Charles Deutsch, ScD, formerly Senior Research Scientist in the Department.
Henry was a wonderful mentor, though I wasn’t always a dutiful mentee. I didn’t see myself as an academic researcher, and had written curricula for the CDC and published a book on helping children of alcoholics before I entered the doctoral program at HSPH. (One professor told me I’d have to learn how to write “journalese” and, as a language lover, I was pretty sure I didn’t want to do that.)
I think I first met Henry when he asked me to teach a section of his course on alcohol use, and I continued to do that for several years. Along with his research on drinking among college students, in his role at The Medical Foundation he had WT Grant Foundation support for a study of the sources, responses, and symptoms of stress among students. He surveyed students at sixteen Massachusetts colleges in 1981. By securing permission from freshmen for a follow-up study, and having them complete self-generated identifying codes, he and his team laid the groundwork for the panel study on stability and change in drinking patterns that became my dissertation.
Like many people, I had a lot going on while I was doing my doctorate – I had speaking invitations due to my book, my second and third children born, a part-time job and consulting gigs. Fortunately, Henry had an abundance of patience to go with his relentless encouragement. But he was also impatient, in the best way, for impact: For example he, George Dowdall and I published an article in the Chronicle of Higher Education that reached a broader audience than health-related academic journals.
As everyone who knew him knows, Henry had an indefatigable sense of humor, delivered with a twinkle in the eye and the smallest puckish grin on his lips. As others have said, he was effective, admired, and loved, both for what he did and what he was.
Laura Kubzansky, Lee Kum Kee Professor of Social & Behavioral Sciences
Henry was wonderfully supportive when I came to Harvard – Sol Levine introduced me to him and shortly thereafter Henry invited me to work with him and his team. He was unfailingly generous with his time and his ideas. This generosity is what I remember best. And his belief that with this work, we could make the world a better place.
Rima Rudd, Senior Lecturer, Department of Social & Behavioral Sciences
Henry took delight in the fact that his greatest project was his last – Ending on a high note!
He had shared stories of his arduous journey here to the U.S. Ellis Island did not quite offer open arms of welcome but, over time, the country offered so much.
At faculty meetings, he came to the table in good spirits, ready to engage.
I’m happy to have had opportunities to explore ideas with him.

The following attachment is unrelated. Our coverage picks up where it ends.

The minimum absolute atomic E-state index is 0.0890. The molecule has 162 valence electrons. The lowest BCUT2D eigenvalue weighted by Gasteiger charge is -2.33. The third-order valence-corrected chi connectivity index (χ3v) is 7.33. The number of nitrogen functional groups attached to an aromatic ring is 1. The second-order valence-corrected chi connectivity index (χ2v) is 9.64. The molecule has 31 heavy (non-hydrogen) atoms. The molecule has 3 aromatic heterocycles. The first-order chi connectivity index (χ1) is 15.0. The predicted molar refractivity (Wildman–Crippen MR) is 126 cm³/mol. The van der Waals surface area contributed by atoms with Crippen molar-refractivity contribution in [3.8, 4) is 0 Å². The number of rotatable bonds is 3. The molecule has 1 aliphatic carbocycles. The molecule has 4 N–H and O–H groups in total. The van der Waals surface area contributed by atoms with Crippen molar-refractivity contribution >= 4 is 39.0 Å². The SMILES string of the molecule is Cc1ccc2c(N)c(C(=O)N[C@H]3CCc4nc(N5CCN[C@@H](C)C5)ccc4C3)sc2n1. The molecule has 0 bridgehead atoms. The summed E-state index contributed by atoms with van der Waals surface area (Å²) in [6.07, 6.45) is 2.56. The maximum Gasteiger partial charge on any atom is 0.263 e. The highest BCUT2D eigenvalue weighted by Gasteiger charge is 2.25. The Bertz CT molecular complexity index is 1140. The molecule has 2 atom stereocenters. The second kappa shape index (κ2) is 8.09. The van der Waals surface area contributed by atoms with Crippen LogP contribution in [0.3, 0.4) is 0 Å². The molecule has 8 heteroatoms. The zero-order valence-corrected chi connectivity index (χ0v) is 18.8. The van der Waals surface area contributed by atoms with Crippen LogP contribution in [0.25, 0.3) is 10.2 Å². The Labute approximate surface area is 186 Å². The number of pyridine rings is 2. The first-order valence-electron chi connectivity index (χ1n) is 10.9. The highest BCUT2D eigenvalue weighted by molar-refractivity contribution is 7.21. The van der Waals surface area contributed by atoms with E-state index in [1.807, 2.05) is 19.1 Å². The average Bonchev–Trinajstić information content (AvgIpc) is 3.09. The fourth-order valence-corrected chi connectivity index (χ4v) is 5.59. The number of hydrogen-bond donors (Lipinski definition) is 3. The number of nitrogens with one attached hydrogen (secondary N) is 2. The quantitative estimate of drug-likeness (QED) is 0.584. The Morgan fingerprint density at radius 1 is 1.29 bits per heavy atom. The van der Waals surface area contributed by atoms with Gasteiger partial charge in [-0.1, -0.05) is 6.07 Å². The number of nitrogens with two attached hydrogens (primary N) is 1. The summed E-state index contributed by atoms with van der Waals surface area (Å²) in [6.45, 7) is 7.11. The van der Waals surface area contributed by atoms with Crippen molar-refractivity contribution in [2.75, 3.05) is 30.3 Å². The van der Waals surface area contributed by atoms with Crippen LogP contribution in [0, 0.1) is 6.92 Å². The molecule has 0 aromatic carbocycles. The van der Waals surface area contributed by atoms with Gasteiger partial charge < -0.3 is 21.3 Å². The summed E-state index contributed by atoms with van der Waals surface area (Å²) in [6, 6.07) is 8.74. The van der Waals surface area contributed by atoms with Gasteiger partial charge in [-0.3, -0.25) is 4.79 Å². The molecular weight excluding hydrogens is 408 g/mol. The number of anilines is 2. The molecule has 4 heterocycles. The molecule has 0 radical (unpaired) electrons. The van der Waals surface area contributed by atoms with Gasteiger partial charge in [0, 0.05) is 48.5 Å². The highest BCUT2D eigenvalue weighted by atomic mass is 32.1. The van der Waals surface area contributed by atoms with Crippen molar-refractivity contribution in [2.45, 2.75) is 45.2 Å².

Marla Eisenberg, ScD (2001), Professor in the Department of Pediatrics, University of Minnesota Medical School
I worked with Henry from 1999-2001, when I was a doctoral student in what was then called the Department of Health and Social Behavior. I had heard of the College Alcohol Study, of course, and knew that Henry had a wealth of experience in survey research and deep expertise in substance use behaviors among college students. He had added new survey questions to the CAS survey about sexual behavior – including one about having same-sex partners, which was almost unheard of in population-based research at the time. Henry was extremely generous in letting me run with these new items for my dissertation. It was a very new field, and we published four papers using those data, which launched my career in LGBTQ adolescent and young adult health. I am very grateful to have benefited from his leadership and mentorship.
Picture: From left: Lisa Berkman (Chair of Department at the time), Marla Eisenberg, Henry Wechsler, Glorian Sorensen.
Glorian Sorensen, Professor, Department of Social & Behavioral Sciences
I remember Henry’s sparkle so clearly. Funny how little memories stick – that each week he did the Sunday NYT crossword puzzle in ink.
Vaughan Rees, Senior Lecturer, Department of Social & Behavioral Sciences
When I joined the SBS faculty in 2012 Dr. Wechsler had been retired for several years, but his influence loomed particularly large for me. His body of work on substance use—alcohol use in particular—had achieved almost universal recognition in public health circles. My SBS colleagues often referenced Henry’s work, and colleagues from institutions across the country assumed that others at Harvard were working on new iterations of Henry’s groundbreaking research. Henry’s seminal College Alcohol Study exerted influence on alcohol policy in the U.S. long after the last paper was published, and continues to echo strongly across government, college and high school administrations. I had the fortunate opportunity to take over SBS 219: a course originally developed by Henry on prevention of high-risk behaviors. This course is still being taught each year to a new class of budding public health professionals eager to gain deeper understanding on approaches to protecting the health of vulnerable young people. Henry Wechsler, the esteemed SBS faculty member I never met, through his gifts of scientific skill and far-sightedness, has wielded profound impact on the lives of many in the Harvard community and beyond.
Ichiro Kawachi, John L Loeb & Frances Lehman Loeb Professor of Social Epidemiology
Henry retired from the Department in 2008. Just before his retirement, he and his wife Joan graciously offered to host a departmental party at their home in Quincy. I remember fragments from our conversation over drinks (for the record, I had a glass of wine, Henry had juice). I asked him if he was worried about retiring in the middle of a looming financial crisis. “Not at all,” he chuckled, he had invested very prudently, and was looking forward to kicking back after 40 years of teaching at Harvard. He was very content to follow the exploits of his daughter Pamela who was a prosecutor and assistant district attorney in Boston.